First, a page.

’s career as a trumpeter was launched the moment he heard Lew Soloff
’s immortal solo on the Blood, Sweat & Tears hit “Spinning Wheel.” “It just completely knocked me out,” says Warfield, who was 18 at the time and gigging as a pianist, having given up hope of earning a living as a horn player due to dental problems. “I’d never heard anything like it. I decided at that point that I wanted to play the trumpet again.”
Eventually, Warfield would get to know, study, and record with Soloff, who died in 2014 at age 71. Warfield’s latest album, For Lew
, set for release on March 9 by Planet Arts Records, is a tribute to his late mentor, colleague, friend, and inspiration. Compiled from material Warfield recorded with his big band between 1990 and 2014, the album includes ten selections that first appeared on New York City Jazz
(1990), The City Never Sleeps
(1994), A Faceless Place
(2005), and Trumpet Story
(2014). Two of the tracks are previously unreleased.
“Lew was such a warm, supportive human being,” Warfield says of Soloff. “When he died, it took me a week to get over it. I patterned my playing after him. I wanted to do the gigs he did. I wanted to sound like him. I wanted to be like him. I wanted to be him. I patterned my whole career after that guy. He was a little nerdy guy who would put a horn in front of his mouth and became Superman. He was the guy who got me to take my writing seriously. On the second record I used him on, I used a few other people’s charts. Then he pulled me to the side and said, ‘Look, your writing is really special. You shouldn’t include anybody else’s stuff on your records.’”
Five tunes on For Lew
are Warfield originals; six arrangements are his. While drawn from four different sessions, each made up of different players, every track is an all-star affair. Soloff is the soloist on one track, “Salsa En Mi Alma,” and is heard playing lead trumpet on that song and two others. In addition to Warfield, who solos on three tracks, other world-class instrumentalists among the disc’s collective personnel are trumpeters Randy Brecker and John Eckert; trombonist Matt Havilan; saxophonists Dan Block, Andy Fusco, Bob Hanlon, Rich Perry, Chris Potter, and Walt Weiskopf; pianists Ted Rosenthal and Joel Weiskopf; guitarists Vic Juris and Dave Stryker; bassist Mike Richmond; and drummers Tim Horner and Bob Weller.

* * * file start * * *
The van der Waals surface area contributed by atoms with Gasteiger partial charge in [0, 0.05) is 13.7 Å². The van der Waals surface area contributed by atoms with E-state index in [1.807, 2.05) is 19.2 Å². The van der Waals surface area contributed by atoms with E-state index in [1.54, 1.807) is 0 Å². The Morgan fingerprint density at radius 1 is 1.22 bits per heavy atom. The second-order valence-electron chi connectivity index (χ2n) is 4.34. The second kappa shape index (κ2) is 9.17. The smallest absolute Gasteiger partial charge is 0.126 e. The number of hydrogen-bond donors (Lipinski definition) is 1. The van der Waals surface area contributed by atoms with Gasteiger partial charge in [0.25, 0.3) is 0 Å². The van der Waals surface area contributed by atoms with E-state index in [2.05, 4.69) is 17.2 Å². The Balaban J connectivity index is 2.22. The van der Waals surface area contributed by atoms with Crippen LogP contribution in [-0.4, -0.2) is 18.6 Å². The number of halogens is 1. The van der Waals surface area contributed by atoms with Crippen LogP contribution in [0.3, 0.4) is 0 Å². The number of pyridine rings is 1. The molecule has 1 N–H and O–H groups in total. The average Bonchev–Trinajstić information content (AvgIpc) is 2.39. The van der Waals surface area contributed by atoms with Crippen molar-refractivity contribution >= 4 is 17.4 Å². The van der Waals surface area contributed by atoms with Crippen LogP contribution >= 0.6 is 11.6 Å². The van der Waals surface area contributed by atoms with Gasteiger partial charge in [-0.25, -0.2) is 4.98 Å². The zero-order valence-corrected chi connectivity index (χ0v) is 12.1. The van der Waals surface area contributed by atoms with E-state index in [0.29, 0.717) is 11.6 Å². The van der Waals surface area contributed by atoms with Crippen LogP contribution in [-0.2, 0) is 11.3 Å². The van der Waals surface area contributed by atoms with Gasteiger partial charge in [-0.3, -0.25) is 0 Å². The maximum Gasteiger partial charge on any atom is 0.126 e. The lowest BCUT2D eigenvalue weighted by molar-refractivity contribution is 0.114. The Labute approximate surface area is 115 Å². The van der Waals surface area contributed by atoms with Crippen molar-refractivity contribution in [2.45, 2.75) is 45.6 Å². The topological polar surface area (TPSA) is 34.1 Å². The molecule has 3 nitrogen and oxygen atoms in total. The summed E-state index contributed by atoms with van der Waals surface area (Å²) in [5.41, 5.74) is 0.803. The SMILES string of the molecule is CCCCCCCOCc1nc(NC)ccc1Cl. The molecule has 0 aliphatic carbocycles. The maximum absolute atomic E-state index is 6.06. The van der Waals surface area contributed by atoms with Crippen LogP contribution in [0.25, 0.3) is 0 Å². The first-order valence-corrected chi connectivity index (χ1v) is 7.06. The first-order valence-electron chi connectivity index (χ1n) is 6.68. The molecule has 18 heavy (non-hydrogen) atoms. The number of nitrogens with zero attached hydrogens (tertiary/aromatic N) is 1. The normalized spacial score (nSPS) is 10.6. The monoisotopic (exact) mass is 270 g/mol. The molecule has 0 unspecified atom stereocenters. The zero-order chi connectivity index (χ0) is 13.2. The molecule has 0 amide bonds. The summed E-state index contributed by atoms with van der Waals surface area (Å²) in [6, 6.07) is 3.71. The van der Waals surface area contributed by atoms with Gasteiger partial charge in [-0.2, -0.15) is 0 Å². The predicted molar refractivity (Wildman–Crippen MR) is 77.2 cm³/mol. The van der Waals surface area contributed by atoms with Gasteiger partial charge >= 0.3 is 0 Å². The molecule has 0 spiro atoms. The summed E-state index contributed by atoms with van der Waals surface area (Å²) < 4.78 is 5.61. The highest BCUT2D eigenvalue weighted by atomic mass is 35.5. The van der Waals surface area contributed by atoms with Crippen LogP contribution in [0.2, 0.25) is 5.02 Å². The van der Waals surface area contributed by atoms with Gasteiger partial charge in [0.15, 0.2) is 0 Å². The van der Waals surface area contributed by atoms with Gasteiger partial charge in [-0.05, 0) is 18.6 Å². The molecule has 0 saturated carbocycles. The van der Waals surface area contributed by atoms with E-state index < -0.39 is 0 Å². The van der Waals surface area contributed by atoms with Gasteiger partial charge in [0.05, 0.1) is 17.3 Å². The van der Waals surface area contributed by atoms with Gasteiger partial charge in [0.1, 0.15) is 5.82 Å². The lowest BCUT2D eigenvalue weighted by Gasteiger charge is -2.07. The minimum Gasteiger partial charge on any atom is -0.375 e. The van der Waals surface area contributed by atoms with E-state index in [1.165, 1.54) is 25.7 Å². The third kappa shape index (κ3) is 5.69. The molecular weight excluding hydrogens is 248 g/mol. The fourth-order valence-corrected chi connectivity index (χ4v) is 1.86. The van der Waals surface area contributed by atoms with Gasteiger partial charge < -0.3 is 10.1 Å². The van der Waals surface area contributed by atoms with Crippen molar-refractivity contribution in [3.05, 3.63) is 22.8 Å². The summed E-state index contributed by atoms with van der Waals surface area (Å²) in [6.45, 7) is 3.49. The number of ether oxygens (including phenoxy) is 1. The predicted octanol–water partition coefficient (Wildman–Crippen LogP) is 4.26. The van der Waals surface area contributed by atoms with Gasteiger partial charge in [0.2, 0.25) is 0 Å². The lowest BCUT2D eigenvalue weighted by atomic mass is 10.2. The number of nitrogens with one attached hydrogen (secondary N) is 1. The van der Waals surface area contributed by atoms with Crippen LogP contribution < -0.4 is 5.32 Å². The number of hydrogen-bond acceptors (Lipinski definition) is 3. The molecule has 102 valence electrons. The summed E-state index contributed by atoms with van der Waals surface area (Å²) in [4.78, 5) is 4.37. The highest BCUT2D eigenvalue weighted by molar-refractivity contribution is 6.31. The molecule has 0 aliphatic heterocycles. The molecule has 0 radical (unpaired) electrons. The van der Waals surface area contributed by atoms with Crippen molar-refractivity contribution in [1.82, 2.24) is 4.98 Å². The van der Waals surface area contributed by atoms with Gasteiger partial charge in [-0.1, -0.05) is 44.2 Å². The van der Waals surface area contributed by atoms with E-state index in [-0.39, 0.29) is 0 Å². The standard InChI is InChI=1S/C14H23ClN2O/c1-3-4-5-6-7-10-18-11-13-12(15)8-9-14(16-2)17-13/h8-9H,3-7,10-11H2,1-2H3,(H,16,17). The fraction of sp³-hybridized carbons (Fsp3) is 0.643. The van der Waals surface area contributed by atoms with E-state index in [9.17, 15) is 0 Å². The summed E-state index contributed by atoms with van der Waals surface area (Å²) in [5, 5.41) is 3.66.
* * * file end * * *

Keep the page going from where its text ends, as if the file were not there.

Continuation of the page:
Warfield followed Soloff’s advice and over the past quarter century has created a canon of music for large ensemble that showcases his distinctive composing and arranging style. He counts Hank Levy, Fred Lipsius, Dick Halligan, Mike Abene (who would produce his first two big band albums), Michel Colombier, Charles Mingus, Thad Jones, Gil Evans, and Bob Brookmeyer, along with Tchaikovsky, Debussy, Webern, Prokofiev, and other classical composers, as influences on his arranging style.
Bill Warfield was born in Baltimore on March 2, 1952. He took up trumpet in the fourth grade because, he says, “it looked cool. Because it only had three buttons, I thought it would be easier to play.” By the time he was 14, he played Saturday mornings with the orchestra and brass ensemble at the Peabody Conservatory Preparatory School and Saturday afternoons with the Maryland Youth Symphony, as well as with a teenage soul band called Nina and the Marcels.
After recovering from a car accident in which he lost his front teeth, he studied for four years at Towson State with Hank Levy, an arranger noted for his charts for Don Ellis and Stan Kenton who was a key early influence.
Warfield moved to New York City in 1980 and began subbing in the Mel Lewis Jazz Orchestra, playing and arranging for the Bill Kirchner Nonet, and copying music for Lester Bowie, Joseph Jarman, and others, while earning a master’s from the Manhattan School of Music. He toured Europe with Ornette Coleman, having been recommended by Lew Soloff.
Warfield has spent three decades as an inspiring music educator. After stints at the Dalton School in New York, Brooklyn College, Towson State University in Maryland, and the University of North Florida, he joined the faculty at Lehigh University in Bethlehem, PA, in 1996. He continues to teach and direct the jazz program there three days per week.
The other four days are usually spent in back in Manhattan, where he currently directs four bands: the New York Jazz Repertory Ensemble, the New York Jazz Octet (which includes tenor saxophonist Don Braden and pianist Kenny Werner), the Hell’s Kitchen Funk Orchestra, and the Bill Warfield Big Band.
The Bill Warfield Big Band will be performing two sets (7:00pm/8:30pm) at the Zinc Bar in Greenwich Village to celebrate the release of For Lew